Star Wars original trilogy characters Admiral Ackbar and Nien Nunb returned for the sequel trilogy. The ultimate fate of one of these characters was handled well while the other’s fate was handled poorly.
Warning: There are SPOILERS ahead for Star Wars: The Rise of Skywalker.
Star Wars has created a number of iconic alien characters over the years. This includes Admiral Gial Ackbar and Nien Nunb, two fan-favorite characters introduced in Return of the Jedi. Courtesy of Ackbar, the line “It’s a trap!” remains one of the most famous lines in Star Wars, not to mention the countless memes it’s created.
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While not as well known as the Mon Calamari leader from the Battle of Endor, Nien Nunb has his fair share of fans as well. The Sullustan is Lando Calrissian’s co-pilot during the Battle of Endor and his trademark laughter also makes him a memorable character. Ackbar and Nien Nunb were fleshed out much further by both the Legends EU and in the current canon.
Naturally, such fan-favorite characters and heroes of the Rebellion were brought back for the sequel film trilogy, now as key members of the Resistance. From the Battle of Starkiller Base, to the evacuation of the Resistance from D’Qar, both Ackbar and Nien Nunb aided the Resistance in a number of ways.
Sadly, the sequel trilogy also featured the deaths of both characters, with Ackbar’s death being handled well and Nien Nunb’s death being handled terribly.
Many fans were upset by Ackbar’s death in The Last Jedi. Instead of dying when the First Order blew up the bridge of the Raddus, some felt it would’ve been more meaningful for him to be the one to pull off the Holdo Maneuver.
Ackbar’s death is meaningful, though. Saying that the Resistance leadership has been mostly wiped out feels hollow if the audience doesn’t have a connection to any of the characters who were killed. By stating that Ackbar is gone, there’s an emotional connection, one that makes the Resistance’s devastation and despair feel real for the audience.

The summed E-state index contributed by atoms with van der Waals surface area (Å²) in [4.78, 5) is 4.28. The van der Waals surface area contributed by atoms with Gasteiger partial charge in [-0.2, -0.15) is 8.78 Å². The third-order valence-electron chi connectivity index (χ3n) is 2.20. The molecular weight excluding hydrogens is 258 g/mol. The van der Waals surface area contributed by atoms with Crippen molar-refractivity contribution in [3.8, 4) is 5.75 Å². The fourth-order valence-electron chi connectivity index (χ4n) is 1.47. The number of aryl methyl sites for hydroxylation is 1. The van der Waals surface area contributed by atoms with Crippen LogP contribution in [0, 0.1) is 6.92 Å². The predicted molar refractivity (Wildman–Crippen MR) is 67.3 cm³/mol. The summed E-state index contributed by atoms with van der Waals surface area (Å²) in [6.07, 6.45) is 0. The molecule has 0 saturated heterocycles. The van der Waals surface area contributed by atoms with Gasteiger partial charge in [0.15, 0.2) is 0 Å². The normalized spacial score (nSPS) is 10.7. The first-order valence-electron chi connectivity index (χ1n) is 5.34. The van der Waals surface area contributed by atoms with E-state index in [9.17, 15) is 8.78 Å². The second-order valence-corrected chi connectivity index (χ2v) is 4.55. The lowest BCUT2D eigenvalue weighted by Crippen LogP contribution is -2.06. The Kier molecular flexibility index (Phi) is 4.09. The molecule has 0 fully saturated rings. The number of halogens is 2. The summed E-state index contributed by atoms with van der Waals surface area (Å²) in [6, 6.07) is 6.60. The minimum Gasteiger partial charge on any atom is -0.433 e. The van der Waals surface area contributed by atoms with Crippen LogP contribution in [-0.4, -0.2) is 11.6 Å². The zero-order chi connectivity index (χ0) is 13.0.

When Ackbar’s demise was revealed, I actually gasped. As someone who almost never reacts out loud when watching a movie, this is a big deal. I couldn’t believe that this leader and hero from my childhood was gone. Much like Wedge Antilles when he learns that Ackbar is dead in the novel Resistance Reborn, a part of me believed Ackbar would live forever, making the news difficult to process. It genuinely stunned and upset me, but in a way that works well for the narrative. The Last Jedi makes it clear that Ackbar is gone, how he died, and the impact that places on the quickly dwindling Resistance and their leadership.
Nien Nunb’s death in The Rise of Skywalker is another matter entirely. Most fans didn’t even realize the character died. It wasn’t until Star Wars author Rae Carson posted on social media that it became common knowledge. That in itself is a huge problem.
Some will argue that if major characters like Rey, Finn, or Poe weren’t going to die during the Battle of Exegol, the movie had to kill off a few recognizable members of the Resistance. That argument might work with a character like Snap Wexley who audiences actually saw die in the film. It doesn’t work with Nien Nunb because practically no one realized he died in the first place. At least with Snap Wexley, fans get to see Poe shouting in despair when his friend dies.
As one of the few characters to appear in Return of the Jedi, The Force Awakens, The Last Jedi, and The Rise of Skywalker, Nien Nunb deserved better. If he was meant to die during the Battle of Exegol, it should’ve been shown and ideally other characters would’ve reacted to it. Such an issue highlights an ongoing problem with the movie as too many things are being revealed on social media, in interviews, or in the Visual Dictionary after the movie has already been released.
It was fun to see Ackbar and Nien Nunb return in the sequel trilogy films, but Nien Nunb definitely deserved a better end.
What do you think of how the fates of Admiral Ackbar and Nien Nunb were handled? Let us know in the comments!